Crossing the tax borders

Companies engaging expatriates should proactively review their secondment agreements for possible tax leakages.

Cross-border assignment (secondment) of employees between affiliate companies is common among multinational groups. Such arrangements bring forth unique challenges from a tax perspective. Taxpayers feel that a seconded employee virtually becomes an employee of the Indian company and, hence, payments to the home country entity are essentially reimbursement of the employment costs borne by the Indian company. This has attracted controversy and litigation.

Indian tax law, as well as several tax treaties define Fee for Technical Services, or FTS, as payment for managerial, technical or consultancy services, including the personnel for it. Tax authorities argue that salary reimbursement should be considered as FTS on the ground that the foreign company has been paid for providing personnel for technical services.

The crux of the issue is which entity should be reckoned as the ‘employer’ of the secondee: Is it the entity with which the employee has an employment contract, or should other aspects be considered too?

Based on the OECD (Organisation for Economic Cooperation and Development) commentary, substance should prevail over form, which means that the term ‘employer’ should be seen in a broader sense and the whole context of the employment reviewed to determine which entity is the “economic employer” under the treaty. Historically, Indian courts (including the Supreme Court) have laid down tests to determine whether an employee-employer relationship exists or not. In a recent trend, tax authorities have been closely scrutinising such arrangements on the basis of terms of agreements, conduct of parties and so on. The Authority for Advance Rulings, or AAR, in the case of Verizon Data Services and Centrica India Offshore Pvt Ltd treated the payments as taxable in India based on certain aspects of the arrangement. Consequently, there has been growing concern among global HR managers and tax heads with regard to additional tax cost for secondments.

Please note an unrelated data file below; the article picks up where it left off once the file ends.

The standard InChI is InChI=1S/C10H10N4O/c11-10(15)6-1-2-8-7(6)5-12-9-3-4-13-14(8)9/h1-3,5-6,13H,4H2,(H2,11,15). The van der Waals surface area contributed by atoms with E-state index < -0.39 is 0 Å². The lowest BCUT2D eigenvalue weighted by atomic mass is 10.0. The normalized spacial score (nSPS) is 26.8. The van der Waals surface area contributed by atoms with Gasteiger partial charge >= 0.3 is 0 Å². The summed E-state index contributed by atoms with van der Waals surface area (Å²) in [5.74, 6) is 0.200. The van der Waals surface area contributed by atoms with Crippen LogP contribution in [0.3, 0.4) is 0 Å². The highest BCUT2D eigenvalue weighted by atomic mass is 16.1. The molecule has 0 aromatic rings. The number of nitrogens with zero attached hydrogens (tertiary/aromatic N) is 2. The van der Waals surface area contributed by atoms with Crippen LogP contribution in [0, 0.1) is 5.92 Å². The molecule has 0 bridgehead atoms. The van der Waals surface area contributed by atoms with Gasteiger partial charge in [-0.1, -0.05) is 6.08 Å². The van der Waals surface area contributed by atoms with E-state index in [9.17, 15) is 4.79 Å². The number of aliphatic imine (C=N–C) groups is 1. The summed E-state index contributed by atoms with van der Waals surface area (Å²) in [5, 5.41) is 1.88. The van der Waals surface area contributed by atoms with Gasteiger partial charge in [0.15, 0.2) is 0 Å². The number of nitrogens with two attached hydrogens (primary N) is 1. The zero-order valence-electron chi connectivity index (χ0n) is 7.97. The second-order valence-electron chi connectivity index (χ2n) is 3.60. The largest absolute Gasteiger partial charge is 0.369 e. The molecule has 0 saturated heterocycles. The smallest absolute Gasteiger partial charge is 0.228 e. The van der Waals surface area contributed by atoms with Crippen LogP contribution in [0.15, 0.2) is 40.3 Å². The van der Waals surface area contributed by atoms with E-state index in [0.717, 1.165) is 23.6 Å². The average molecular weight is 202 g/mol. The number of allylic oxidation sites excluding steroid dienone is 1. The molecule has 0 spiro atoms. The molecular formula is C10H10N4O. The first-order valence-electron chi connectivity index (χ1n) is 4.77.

However, recent rulings in the case of Marks & Spencer Reliance India Pvt Ltd and Temasek Holdings Advisors (India) Pvt Ltd have held that there was no need to withhold taxes under section 195 of the Income-tax Act at the time of reimbursing salary paid to seconded employees, when it was already withheld under section 192. The tax tribunal also held that the payments did not qualify as FTS under the tax treaty as the overseas entity is not providing service to the Indian entity. The tribunal, in fact, noted that it was the Indian entity that provided service to the overseas parent on a cost-plus basis, and that there could be a service Permanent Establishment (PE) of the overseas entity only when it provided services in India through its seconded employees. This has brought some relief to taxpayers.

China recently issued guidance that a non-resident entity (home country entity) will deem to have a PE in China when the foreign seconding entity assumes a part or all of the responsibility and risk associated with the secondees’ work and evaluates the work. In essence, China has formally legislated the concept of ‘economic employer’, which is recognised in many countries. Interestingly, in Russia a cross-border secondment is expressly exempt from the definition of PE. However, Russian migration authorities require a seconded individual to provide an employment agreement with a Russian employer to get a work permit. This negates the entire idea of secondment. While a split payroll structure or complete transfer of the payroll could be looked at, there are other tax aspects and risks to this. Some multinationals adopt a PE blocker, which includes drafting the secondment agreement in such a way that the non-resident entity acts as the “payroll agent” and not the employer of the seconded employee. Given the emphasis on facts and the conduct of parties in the rulings, taxpayers should be proactive in their documentation and be able to demonstrate the substance of agreements through actual conduct.

To summarise, a cross-border secondment calls for a careful review of several regulations and, in the current context, it should also be tested for arm’s length under transfer pricing regulations where it concerns payments to directors (expatriate directors, in this context). Especially given the current tendency of tax authorities to scrutinise cross-border payments, companies engaging expatriates should proactively review their secondment agreements for possible tax leakages, maintain benefit documentation and firm up a clear tax position by obtaining a certificate under section 195.

Deepti Chabria, Assistant Manager contributed to the article.

The author is Executive Director — Tax and Regulatory Services, PwC India

Published on October 20, 2013

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